At the melting point the amplitude of the motions increases to the point where the attractive forces between neighboring molecules are no longer sufficient to hold them in fixed positions. The regular structure of the solid breaks down. The molecules move more freely. This produces a phase change – the solid becomes a liquid. The liquid has lower viscosity than the solid; the material assumes the shape of the container.
Overall, molecules have more energy in the liquid phase than in the solid phase. The energy required to accomplish the phase change is called the enthalpy of fusion.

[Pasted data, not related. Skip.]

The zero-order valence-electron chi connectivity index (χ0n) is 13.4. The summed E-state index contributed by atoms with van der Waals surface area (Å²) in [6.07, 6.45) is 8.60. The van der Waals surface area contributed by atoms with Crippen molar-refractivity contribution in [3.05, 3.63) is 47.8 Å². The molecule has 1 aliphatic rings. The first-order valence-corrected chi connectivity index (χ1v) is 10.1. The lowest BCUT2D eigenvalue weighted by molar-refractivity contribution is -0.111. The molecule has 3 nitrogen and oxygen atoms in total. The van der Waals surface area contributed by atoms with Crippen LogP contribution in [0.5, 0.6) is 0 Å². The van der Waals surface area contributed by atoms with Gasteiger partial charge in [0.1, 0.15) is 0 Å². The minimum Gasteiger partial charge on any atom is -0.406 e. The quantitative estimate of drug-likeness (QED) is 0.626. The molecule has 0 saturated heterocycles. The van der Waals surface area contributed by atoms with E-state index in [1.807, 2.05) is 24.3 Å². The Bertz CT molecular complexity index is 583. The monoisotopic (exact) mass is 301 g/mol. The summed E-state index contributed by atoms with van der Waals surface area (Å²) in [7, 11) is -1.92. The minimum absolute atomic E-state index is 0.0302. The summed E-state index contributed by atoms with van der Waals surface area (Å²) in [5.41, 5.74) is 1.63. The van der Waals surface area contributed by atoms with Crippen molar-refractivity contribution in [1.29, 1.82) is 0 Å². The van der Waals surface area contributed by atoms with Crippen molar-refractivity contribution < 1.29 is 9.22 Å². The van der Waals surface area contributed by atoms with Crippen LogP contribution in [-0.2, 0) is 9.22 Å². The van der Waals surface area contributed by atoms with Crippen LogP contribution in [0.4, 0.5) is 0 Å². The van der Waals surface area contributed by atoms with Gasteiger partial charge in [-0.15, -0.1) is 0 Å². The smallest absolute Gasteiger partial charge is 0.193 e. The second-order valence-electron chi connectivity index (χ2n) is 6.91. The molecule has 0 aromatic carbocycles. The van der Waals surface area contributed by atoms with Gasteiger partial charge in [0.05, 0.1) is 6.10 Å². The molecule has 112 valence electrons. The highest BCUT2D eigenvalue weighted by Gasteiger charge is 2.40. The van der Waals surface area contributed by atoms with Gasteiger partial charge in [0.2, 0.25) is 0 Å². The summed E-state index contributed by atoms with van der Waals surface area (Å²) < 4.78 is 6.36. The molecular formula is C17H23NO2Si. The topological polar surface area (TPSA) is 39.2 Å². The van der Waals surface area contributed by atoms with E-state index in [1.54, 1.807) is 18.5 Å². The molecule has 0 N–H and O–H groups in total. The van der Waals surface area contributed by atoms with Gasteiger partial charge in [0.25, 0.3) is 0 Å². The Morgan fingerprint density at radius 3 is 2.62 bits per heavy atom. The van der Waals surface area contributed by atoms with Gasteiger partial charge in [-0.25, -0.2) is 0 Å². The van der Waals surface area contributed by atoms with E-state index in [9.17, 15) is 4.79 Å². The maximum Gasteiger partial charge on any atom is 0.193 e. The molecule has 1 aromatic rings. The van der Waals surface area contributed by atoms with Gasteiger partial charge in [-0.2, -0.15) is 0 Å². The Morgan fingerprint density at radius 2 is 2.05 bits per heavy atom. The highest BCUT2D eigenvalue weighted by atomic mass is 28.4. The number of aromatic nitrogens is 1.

Because liquid molecules have greater average energy than molecules in the solid, a greater number of them can escape into the gas phase, so that the vapor pressure of the liquid is greater than that of the solid. As the liquid is further warmed a greater number of molecules acquire sufficient energy to escape from the liquid so that the vapor pressure increases as the temperature of the liquid increases. At the normal boiling point, where the vapor pressure is equal to 1 atmosphere, all of the energy added goes into a second phase change, called vaporization. If the container is not closed, the vapor pressure cannot exceed atmospheric pressure. The liquid begins to boil, forming bubbles of vapor that escape the liquid. If sufficient energy is added, eventually all the liquid is converted to vapor.